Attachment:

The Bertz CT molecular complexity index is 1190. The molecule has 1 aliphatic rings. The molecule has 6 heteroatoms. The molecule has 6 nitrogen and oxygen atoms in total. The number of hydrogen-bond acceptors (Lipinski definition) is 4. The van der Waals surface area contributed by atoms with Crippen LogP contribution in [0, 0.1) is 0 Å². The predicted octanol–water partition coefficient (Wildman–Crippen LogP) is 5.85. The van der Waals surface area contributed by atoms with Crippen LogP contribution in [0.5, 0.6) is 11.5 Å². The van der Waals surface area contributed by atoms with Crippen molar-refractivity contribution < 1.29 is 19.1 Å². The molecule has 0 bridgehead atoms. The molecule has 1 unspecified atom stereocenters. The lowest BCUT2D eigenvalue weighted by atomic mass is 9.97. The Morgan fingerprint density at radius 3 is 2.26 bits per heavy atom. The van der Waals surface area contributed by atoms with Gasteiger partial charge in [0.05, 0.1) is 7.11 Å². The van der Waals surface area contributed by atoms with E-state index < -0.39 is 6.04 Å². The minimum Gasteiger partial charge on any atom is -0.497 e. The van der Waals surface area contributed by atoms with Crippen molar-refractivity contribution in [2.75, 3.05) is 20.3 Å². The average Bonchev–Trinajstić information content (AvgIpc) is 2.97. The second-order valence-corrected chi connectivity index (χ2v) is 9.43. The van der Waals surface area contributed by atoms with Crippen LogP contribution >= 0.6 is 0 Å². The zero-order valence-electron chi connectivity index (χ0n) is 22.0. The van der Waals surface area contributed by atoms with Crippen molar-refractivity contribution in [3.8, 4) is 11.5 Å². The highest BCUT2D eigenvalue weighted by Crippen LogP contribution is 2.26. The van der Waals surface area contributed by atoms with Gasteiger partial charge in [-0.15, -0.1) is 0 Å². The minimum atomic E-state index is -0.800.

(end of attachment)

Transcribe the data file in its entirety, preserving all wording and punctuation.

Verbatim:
The Bertz CT molecular complexity index is 1190. The molecule has 1 aliphatic rings. The molecule has 6 heteroatoms. The molecule has 6 nitrogen and oxygen atoms in total. The number of hydrogen-bond acceptors (Lipinski definition) is 4. The van der Waals surface area contributed by atoms with Crippen LogP contribution in [0, 0.1) is 0 Å². The predicted octanol–water partition coefficient (Wildman–Crippen LogP) is 5.85. The van der Waals surface area contributed by atoms with Crippen LogP contribution in [0.5, 0.6) is 11.5 Å². The van der Waals surface area contributed by atoms with Crippen molar-refractivity contribution < 1.29 is 19.1 Å². The molecule has 0 bridgehead atoms. The molecule has 1 unspecified atom stereocenters. The lowest BCUT2D eigenvalue weighted by atomic mass is 9.97. The Morgan fingerprint density at radius 3 is 2.26 bits per heavy atom. The van der Waals surface area contributed by atoms with Gasteiger partial charge in [0.05, 0.1) is 7.11 Å². The van der Waals surface area contributed by atoms with E-state index < -0.39 is 6.04 Å². The minimum Gasteiger partial charge on any atom is -0.497 e. The van der Waals surface area contributed by atoms with Crippen molar-refractivity contribution in [2.75, 3.05) is 20.3 Å². The average Bonchev–Trinajstić information content (AvgIpc) is 2.97. The second-order valence-corrected chi connectivity index (χ2v) is 9.43. The van der Waals surface area contributed by atoms with Crippen LogP contribution >= 0.6 is 0 Å². The zero-order valence-electron chi connectivity index (χ0n) is 22.0. The van der Waals surface area contributed by atoms with Crippen molar-refractivity contribution in [3.8, 4) is 11.5 Å². The highest BCUT2D eigenvalue weighted by Crippen LogP contribution is 2.26. The van der Waals surface area contributed by atoms with Gasteiger partial charge in [-0.15, -0.1) is 0 Å². The minimum atomic E-state index is -0.800.